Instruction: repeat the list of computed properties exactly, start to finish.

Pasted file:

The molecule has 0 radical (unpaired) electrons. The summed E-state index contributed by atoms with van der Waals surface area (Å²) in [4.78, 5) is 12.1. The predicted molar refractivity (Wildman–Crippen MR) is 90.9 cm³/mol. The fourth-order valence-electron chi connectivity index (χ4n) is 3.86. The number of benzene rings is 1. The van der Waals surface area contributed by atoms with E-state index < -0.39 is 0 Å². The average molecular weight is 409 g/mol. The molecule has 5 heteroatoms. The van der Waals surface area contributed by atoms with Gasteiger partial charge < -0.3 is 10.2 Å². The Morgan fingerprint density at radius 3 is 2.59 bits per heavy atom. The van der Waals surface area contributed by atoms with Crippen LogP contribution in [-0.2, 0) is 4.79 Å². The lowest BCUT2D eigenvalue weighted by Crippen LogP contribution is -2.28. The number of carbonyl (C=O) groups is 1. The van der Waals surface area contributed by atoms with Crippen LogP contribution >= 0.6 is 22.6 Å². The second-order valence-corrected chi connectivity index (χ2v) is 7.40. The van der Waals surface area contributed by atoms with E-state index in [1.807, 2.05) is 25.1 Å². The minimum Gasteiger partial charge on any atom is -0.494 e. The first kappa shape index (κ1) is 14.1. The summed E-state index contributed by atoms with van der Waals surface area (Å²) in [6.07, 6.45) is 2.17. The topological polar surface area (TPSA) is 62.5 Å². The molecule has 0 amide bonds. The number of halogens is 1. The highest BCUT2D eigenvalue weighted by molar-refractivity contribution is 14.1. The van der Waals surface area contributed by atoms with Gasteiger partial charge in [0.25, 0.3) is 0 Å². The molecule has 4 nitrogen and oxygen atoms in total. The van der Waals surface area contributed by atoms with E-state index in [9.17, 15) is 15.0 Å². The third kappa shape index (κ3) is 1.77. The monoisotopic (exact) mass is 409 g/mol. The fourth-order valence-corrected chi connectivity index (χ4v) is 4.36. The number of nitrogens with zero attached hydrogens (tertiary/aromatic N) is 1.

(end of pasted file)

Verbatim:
The molecule has 0 radical (unpaired) electrons. The summed E-state index contributed by atoms with van der Waals surface area (Å²) in [4.78, 5) is 12.1. The predicted molar refractivity (Wildman–Crippen MR) is 90.9 cm³/mol. The fourth-order valence-electron chi connectivity index (χ4n) is 3.86. The number of benzene rings is 1. The van der Waals surface area contributed by atoms with E-state index < -0.39 is 0 Å². The average molecular weight is 409 g/mol. The molecule has 5 heteroatoms. The van der Waals surface area contributed by atoms with Gasteiger partial charge < -0.3 is 10.2 Å². The Morgan fingerprint density at radius 3 is 2.59 bits per heavy atom. The van der Waals surface area contributed by atoms with Crippen LogP contribution in [-0.2, 0) is 4.79 Å². The lowest BCUT2D eigenvalue weighted by Crippen LogP contribution is -2.28. The number of carbonyl (C=O) groups is 1. The van der Waals surface area contributed by atoms with Crippen LogP contribution >= 0.6 is 22.6 Å². The second-order valence-corrected chi connectivity index (χ2v) is 7.40. The van der Waals surface area contributed by atoms with E-state index in [1.807, 2.05) is 25.1 Å². The minimum Gasteiger partial charge on any atom is -0.494 e. The first kappa shape index (κ1) is 14.1. The summed E-state index contributed by atoms with van der Waals surface area (Å²) in [6.07, 6.45) is 2.17. The topological polar surface area (TPSA) is 62.5 Å². The molecule has 0 amide bonds. The number of halogens is 1. The highest BCUT2D eigenvalue weighted by molar-refractivity contribution is 14.1. The van der Waals surface area contributed by atoms with Gasteiger partial charge in [0.25, 0.3) is 0 Å². The molecule has 4 nitrogen and oxygen atoms in total. The van der Waals surface area contributed by atoms with E-state index in [9.17, 15) is 15.0 Å². The third kappa shape index (κ3) is 1.77. The monoisotopic (exact) mass is 409 g/mol. The fourth-order valence-corrected chi connectivity index (χ4v) is 4.36. The number of nitrogens with zero attached hydrogens (tertiary/aromatic N) is 1.